A 20-year-old woman was hospitalized with severe burns this week after attempting to rescue her dog from a thermal hot spring in Yellowstone National Park.
Laiha Slayton visited the park with her father and two dogs on Oct. 4, Reported by the East Idaho News. Her father, Woodraw, was helping her daughter move from Washington to Ohio, where she was scheduled to start a new job, and they traveled to Yellowstone.
After they parked, Laiha grabbed the ropes for the two Shih Tzus, Rusty and Chevy, when Rusty got away from her and went into the exploding water of a hot spring.
The National Park Service has identified the spring as Maiden’s Grave Spring, where the water temperature is 200 degrees Fahrenheit.
Laiha jumped into the water to rescue the dog, and subsequently her father reached out to pull his daughter out of the water. Laiha was flown to a hospital in Idaho. Rusty was taken to a veterinarian but died from his injuries.
Laiha’s sister, Kamilla, provides updates on her condition at a fundraising page for the family that a YakTriNews has been verified by GoFundMe. Kamilla wrote Wednesday that Laiha, who has been placed in a drug -induced coma, is “stable” and “recovering slowly.” Doctors originally thought her burns, which cover around 90% of her body, were half-second-degree and half-third-degree, but a closer examination revealed they were second-degree.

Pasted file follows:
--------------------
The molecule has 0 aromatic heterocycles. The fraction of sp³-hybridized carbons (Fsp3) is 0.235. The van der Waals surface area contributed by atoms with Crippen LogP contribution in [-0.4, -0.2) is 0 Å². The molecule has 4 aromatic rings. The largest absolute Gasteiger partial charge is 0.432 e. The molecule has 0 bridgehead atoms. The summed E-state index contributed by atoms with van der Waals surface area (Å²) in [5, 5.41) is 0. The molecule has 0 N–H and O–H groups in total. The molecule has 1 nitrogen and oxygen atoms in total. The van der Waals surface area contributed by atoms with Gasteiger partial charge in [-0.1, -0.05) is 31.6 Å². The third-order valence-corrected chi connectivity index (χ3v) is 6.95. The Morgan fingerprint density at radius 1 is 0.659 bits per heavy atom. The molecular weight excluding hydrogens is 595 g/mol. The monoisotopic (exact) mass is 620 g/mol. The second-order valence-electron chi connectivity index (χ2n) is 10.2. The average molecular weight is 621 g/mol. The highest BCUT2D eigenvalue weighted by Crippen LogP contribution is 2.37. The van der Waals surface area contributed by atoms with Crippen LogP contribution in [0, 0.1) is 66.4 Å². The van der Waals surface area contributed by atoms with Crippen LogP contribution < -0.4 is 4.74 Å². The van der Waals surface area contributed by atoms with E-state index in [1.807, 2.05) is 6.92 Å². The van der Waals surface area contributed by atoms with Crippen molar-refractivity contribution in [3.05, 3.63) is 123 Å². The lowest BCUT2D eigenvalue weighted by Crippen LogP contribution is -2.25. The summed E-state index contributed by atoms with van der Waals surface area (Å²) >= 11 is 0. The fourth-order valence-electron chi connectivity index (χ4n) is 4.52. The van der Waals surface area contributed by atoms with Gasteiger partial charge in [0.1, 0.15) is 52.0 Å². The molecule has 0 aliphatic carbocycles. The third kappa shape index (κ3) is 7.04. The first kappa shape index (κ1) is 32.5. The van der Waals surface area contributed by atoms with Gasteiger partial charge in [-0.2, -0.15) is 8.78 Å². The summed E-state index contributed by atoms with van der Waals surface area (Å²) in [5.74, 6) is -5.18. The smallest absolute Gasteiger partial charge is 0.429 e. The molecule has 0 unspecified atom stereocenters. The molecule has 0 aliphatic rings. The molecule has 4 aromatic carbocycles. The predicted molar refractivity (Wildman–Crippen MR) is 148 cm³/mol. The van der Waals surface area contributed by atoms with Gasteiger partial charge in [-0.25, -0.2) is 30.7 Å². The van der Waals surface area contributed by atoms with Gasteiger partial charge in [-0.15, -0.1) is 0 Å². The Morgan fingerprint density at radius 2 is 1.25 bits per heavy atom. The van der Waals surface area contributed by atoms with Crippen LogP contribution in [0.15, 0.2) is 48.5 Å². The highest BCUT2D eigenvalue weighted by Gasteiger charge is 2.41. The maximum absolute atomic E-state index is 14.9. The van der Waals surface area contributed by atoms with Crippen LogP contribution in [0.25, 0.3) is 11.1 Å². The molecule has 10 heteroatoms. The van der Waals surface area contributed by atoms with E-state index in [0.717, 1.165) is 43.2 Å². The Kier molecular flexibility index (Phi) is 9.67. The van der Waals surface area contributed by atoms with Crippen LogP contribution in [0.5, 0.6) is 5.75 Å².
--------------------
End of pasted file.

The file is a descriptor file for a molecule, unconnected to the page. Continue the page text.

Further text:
“It means our father pulled him crazy fast,” Kamilla wrote. “She was so lucky. Dad saved her life. Please send love and praise her way. She was in the thick water for about 8 seconds.”
Woodraw is receiving treatment for a burn on his foot that he suffered while pulling his daughter out of the spring. Kamilla also said the other dog, Chevy, was OK and “well handled things, everything is considered.”
In its statement, the park service said the incident was “under investigation.” It also noted that pets are prohibited on “boardwalks, hiking trails, in the backcountry, or in thermal areas.” This was the second significant damage to a Yellowstone thermal area this year, after a 19-year-old concession worker the park suffered second and third degree burns at Old Faithful in September.
There have also been many similar incidents in recent years, including the death of a man who left a designated boardwalk area and slipped and fell into a hot spring in the park’s Norris Geyser Basin. In that case, the remnants of the man’s body is more soluble by hot acidic water.